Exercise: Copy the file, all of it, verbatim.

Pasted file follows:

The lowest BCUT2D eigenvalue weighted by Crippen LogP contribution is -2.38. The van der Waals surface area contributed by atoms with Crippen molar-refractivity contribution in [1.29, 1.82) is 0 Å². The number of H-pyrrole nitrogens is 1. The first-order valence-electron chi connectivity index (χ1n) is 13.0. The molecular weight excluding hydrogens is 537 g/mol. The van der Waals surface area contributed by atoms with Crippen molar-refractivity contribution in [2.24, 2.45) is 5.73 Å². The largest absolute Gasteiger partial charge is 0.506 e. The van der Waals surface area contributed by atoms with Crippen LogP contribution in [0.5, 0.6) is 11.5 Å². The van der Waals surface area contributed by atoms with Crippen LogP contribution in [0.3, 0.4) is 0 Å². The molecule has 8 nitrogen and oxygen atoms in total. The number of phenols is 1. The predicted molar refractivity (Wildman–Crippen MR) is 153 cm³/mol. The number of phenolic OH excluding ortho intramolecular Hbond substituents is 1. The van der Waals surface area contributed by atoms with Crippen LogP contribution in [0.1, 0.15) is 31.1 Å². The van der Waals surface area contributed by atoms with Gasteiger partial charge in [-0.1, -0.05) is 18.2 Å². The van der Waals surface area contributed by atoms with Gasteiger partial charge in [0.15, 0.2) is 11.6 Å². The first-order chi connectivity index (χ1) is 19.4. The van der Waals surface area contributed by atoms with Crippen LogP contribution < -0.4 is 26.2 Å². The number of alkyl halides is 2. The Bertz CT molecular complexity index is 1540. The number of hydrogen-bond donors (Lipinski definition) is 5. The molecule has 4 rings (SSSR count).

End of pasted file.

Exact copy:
The lowest BCUT2D eigenvalue weighted by Crippen LogP contribution is -2.38. The van der Waals surface area contributed by atoms with Crippen molar-refractivity contribution in [1.29, 1.82) is 0 Å². The number of H-pyrrole nitrogens is 1. The first-order valence-electron chi connectivity index (χ1n) is 13.0. The molecular weight excluding hydrogens is 537 g/mol. The van der Waals surface area contributed by atoms with Crippen molar-refractivity contribution in [2.24, 2.45) is 5.73 Å². The largest absolute Gasteiger partial charge is 0.506 e. The van der Waals surface area contributed by atoms with Crippen LogP contribution in [0.5, 0.6) is 11.5 Å². The van der Waals surface area contributed by atoms with Crippen LogP contribution in [0.3, 0.4) is 0 Å². The molecule has 8 nitrogen and oxygen atoms in total. The number of phenols is 1. The predicted molar refractivity (Wildman–Crippen MR) is 153 cm³/mol. The number of phenolic OH excluding ortho intramolecular Hbond substituents is 1. The van der Waals surface area contributed by atoms with Crippen LogP contribution in [0.1, 0.15) is 31.1 Å². The van der Waals surface area contributed by atoms with Gasteiger partial charge in [-0.1, -0.05) is 18.2 Å². The van der Waals surface area contributed by atoms with Gasteiger partial charge in [0.15, 0.2) is 11.6 Å². The first-order chi connectivity index (χ1) is 19.4. The van der Waals surface area contributed by atoms with Crippen LogP contribution < -0.4 is 26.2 Å². The number of alkyl halides is 2. The Bertz CT molecular complexity index is 1540. The number of hydrogen-bond donors (Lipinski definition) is 5. The molecule has 4 rings (SSSR count).